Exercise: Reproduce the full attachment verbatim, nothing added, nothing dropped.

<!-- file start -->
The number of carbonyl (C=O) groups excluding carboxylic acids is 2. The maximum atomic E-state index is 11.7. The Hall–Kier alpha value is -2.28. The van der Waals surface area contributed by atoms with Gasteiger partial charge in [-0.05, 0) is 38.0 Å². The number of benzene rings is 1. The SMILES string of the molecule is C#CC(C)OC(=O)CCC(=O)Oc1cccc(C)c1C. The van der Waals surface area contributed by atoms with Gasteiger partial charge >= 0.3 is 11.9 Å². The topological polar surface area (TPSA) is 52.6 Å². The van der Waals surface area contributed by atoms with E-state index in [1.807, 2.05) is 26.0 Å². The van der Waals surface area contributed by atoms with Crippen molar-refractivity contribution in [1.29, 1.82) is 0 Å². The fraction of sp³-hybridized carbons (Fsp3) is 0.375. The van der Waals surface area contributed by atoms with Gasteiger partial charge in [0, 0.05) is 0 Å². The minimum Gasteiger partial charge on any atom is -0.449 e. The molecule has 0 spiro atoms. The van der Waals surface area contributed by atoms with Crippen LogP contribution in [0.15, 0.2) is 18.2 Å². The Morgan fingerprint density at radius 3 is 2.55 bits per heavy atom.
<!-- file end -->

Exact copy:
The number of carbonyl (C=O) groups excluding carboxylic acids is 2. The maximum atomic E-state index is 11.7. The Hall–Kier alpha value is -2.28. The van der Waals surface area contributed by atoms with Gasteiger partial charge in [-0.05, 0) is 38.0 Å². The number of benzene rings is 1. The SMILES string of the molecule is C#CC(C)OC(=O)CCC(=O)Oc1cccc(C)c1C. The van der Waals surface area contributed by atoms with Gasteiger partial charge >= 0.3 is 11.9 Å². The topological polar surface area (TPSA) is 52.6 Å². The van der Waals surface area contributed by atoms with E-state index in [1.807, 2.05) is 26.0 Å². The van der Waals surface area contributed by atoms with Crippen molar-refractivity contribution in [1.29, 1.82) is 0 Å². The fraction of sp³-hybridized carbons (Fsp3) is 0.375. The van der Waals surface area contributed by atoms with Gasteiger partial charge in [0, 0.05) is 0 Å². The minimum Gasteiger partial charge on any atom is -0.449 e. The molecule has 0 spiro atoms. The van der Waals surface area contributed by atoms with Crippen LogP contribution in [0.15, 0.2) is 18.2 Å². The Morgan fingerprint density at radius 3 is 2.55 bits per heavy atom.